History of the Stone Foundation

HISTORY of the STONE FOUNDATION and the Frog Pond Seminary Schoolhouse

On the hill above Hathaway Pond there are the remains of a stone foundation. Over the past 50 years, many Kingswood visitors have undoubtedly gazed at these lichen-covered stones and wondered what stories they might tell about the history of this monument to the past. This foundation happens to be of significant interest to me because it is part of my heritage…..my great-grandparents lived in the log house that stood on this foundation and my grandfather was born in that house. In fact, many Hathaways lived there over a period of 35 years from 1851 to 1886. At least 12 children were born in the house and 2 deaths occurred there.

My name is Frank Hathaway. I am a great-great-grandson of Benjamin Hathaway who in 1850 purchased a number of adjoining properties and developed the 700-acre farm that is now Kingswood Campsite. The log house residents were all related to Benjamin in one way or another, so to hopefully assist the reader in understanding the kinships, I will frequently refer to their relationship to Benjamin.

I am pleased to share what history I know with the understanding that it was necessary to apply some logical circumstantial evidence when sorting out the facts from these sources: (1) federal and state census records, (2) 1890 History of Cannonsville by Mrs. Hester Lane Miles, (3) Civil War military records of Edwin Hathaway and (4) my personal records of Hathaway family history.

Before we consider a more detailed account, here is a thumbnail list of adult residents and approximate dates of occupancy:

1790–1800                        Memucan & Jemima (Leonard) Lowry

1800–1851                        Unknown, but probably Lowry family members

1851–1853                        Edwin & Elizabeth (Russell) Hathaway

Amasa & Mary (Minor) Hathaway

1886 & after                        Unknown

Memucan & Jemima (Leonard) Lowry (1790-1800)

A man by the name of Memucan Lowry built this foundation in 1790 and on it erected a log house.   Memucan was born in Farmington, Hartford County, CT in 1768. He migrated to Delaware County, NY in 1790 and acquired the tract of 275 acres where his stone foundation still stands. Memucan married Jemima Leonard from Cannonsville in 1794, and their first three children were born in his log house.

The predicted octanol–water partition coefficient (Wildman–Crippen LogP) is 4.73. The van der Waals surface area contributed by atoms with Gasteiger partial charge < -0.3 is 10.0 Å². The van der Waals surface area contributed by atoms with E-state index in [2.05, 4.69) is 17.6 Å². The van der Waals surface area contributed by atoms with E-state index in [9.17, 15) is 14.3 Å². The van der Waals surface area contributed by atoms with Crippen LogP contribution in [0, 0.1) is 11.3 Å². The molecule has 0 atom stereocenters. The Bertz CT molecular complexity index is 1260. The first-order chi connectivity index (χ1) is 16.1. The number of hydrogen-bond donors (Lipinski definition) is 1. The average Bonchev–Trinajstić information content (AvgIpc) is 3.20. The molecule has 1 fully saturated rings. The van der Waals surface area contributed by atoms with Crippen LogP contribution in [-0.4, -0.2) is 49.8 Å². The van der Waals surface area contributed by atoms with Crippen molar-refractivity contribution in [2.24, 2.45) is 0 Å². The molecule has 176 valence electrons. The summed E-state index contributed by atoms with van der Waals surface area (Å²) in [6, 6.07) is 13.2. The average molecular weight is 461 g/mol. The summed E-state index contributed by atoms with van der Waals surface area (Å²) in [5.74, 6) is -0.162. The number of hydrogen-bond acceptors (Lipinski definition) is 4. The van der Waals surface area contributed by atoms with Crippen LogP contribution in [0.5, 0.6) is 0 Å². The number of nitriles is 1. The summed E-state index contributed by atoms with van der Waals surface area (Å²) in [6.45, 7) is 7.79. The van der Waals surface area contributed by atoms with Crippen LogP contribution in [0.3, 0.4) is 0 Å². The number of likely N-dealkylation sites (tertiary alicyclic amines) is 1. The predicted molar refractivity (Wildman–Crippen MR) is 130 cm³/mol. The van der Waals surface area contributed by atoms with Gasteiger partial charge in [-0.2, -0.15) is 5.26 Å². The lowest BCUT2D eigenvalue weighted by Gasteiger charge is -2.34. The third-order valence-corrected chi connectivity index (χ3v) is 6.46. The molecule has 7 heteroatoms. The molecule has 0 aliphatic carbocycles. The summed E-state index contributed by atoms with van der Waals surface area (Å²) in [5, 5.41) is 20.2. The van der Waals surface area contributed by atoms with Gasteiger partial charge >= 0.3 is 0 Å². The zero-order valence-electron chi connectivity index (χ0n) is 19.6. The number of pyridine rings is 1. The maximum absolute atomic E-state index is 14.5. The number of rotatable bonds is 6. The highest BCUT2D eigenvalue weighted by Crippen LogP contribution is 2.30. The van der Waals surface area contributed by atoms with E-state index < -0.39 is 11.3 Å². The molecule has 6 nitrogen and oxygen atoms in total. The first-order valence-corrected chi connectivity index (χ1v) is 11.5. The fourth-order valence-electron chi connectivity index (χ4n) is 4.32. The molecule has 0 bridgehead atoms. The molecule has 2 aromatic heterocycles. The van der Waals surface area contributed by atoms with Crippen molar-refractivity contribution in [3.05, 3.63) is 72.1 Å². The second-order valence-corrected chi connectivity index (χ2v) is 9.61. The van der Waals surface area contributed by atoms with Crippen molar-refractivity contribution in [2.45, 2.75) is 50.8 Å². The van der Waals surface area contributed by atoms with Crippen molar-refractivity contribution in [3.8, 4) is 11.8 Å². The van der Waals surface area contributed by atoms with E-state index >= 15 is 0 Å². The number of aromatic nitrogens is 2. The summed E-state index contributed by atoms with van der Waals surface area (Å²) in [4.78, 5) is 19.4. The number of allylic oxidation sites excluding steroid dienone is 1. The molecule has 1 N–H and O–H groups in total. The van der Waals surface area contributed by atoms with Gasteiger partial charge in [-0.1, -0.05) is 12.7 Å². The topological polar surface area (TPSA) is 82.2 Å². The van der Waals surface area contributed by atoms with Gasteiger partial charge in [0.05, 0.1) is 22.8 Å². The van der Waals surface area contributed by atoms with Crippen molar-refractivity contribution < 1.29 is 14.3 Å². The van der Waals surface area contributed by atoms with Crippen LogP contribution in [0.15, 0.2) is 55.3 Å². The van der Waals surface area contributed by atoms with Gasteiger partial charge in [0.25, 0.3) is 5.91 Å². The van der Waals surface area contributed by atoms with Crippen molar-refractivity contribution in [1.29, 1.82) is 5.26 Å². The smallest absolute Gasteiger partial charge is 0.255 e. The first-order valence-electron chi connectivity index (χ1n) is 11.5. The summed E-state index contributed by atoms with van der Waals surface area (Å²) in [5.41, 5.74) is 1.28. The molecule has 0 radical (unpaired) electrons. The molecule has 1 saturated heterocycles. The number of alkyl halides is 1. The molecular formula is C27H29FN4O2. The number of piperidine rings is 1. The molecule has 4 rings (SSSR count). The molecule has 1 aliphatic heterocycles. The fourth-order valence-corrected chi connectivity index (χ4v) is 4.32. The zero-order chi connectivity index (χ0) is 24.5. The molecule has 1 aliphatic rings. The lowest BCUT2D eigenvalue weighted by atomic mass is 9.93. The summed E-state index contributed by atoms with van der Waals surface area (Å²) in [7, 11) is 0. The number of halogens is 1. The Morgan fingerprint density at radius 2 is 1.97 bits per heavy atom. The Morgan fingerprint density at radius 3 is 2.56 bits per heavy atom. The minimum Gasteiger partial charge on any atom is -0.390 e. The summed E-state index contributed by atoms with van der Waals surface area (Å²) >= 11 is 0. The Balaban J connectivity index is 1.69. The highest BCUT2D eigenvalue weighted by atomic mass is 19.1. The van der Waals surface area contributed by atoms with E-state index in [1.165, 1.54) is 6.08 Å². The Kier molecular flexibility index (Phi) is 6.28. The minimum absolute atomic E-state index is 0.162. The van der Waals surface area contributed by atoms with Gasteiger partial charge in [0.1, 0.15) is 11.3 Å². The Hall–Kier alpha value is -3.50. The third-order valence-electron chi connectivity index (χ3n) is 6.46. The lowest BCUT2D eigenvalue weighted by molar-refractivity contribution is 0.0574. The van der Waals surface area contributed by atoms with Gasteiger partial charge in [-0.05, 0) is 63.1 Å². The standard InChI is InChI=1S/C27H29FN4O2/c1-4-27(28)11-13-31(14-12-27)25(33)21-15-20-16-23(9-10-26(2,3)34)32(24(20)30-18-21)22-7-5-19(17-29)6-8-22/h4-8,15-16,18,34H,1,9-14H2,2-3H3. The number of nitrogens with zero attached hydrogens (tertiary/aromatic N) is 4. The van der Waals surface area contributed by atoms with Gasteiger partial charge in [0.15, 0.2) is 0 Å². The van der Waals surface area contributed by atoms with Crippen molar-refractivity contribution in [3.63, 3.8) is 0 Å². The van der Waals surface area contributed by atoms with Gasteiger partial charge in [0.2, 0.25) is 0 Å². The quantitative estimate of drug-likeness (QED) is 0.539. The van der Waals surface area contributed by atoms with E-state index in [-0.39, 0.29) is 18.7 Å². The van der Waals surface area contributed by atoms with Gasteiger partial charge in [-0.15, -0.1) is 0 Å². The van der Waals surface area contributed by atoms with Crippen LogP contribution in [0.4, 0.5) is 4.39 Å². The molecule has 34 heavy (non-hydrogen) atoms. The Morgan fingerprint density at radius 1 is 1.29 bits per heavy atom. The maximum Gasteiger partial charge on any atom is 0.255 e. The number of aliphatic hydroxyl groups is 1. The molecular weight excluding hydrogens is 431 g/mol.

The site seems remote today. But in those early times, it was on a well-traveled wagon trail called Cannon Hollow Road that ran between present-day Hathaway Pond Road and Cannonsville, a

distance of about 3 miles. A section of that road still exists on Kingswood property and is well used by visitors.

Inspection of the foundation reveals that this was not a casual structure. It was not a slab house as was common at that time, but was constructed with uncut logs. And it undoubtedly had two floors because at one time as many as three adults and five children lived there. The house also had a basement for storage of foodstuffs having both a ground level entry and a first floor entry accessed by stone steps. A short distance below the house is the stone foundation for a barn. Not a barn as we think of one today, but more an animal shelter that would typically house a couple of horses, milk cows and pigs.

At the time, this whole area was a dense forest of mature trees, mostly hemlock and white pine, so

Memucan’s first objective would have been to harvest and market the timber, and then farm the cleared land. It therefore makes perfect sense that it was also Memucan Lowry who constructed the dam at the head of Sands Creek (now Hathaway Pond) with a spillway and sawmill adjacent to the dam.

All this construction required exceptional mechanical skills, and Memucan indeed had such skills. It is well documented that Memucan was a talented mechanic, carpenter and woodworker. He vacated the log house in 1800 and moved to Cannonsville where he would build a house, stay there a few years and then move elsewhere to build another house. He in fact built several houses including one in a small valley that was thereafter called Lowry Hollow. It is also documented that Memucan was one of the craftsmen who built the large Cannonsville Hotel. In his latter years Memucan built a workshop at the mouth of Johnny Brook, just east of Cannonsville, where he turned out fine furniture. Of course, all these structures were lost to the Cannonsville Reservoir in the early 1960s.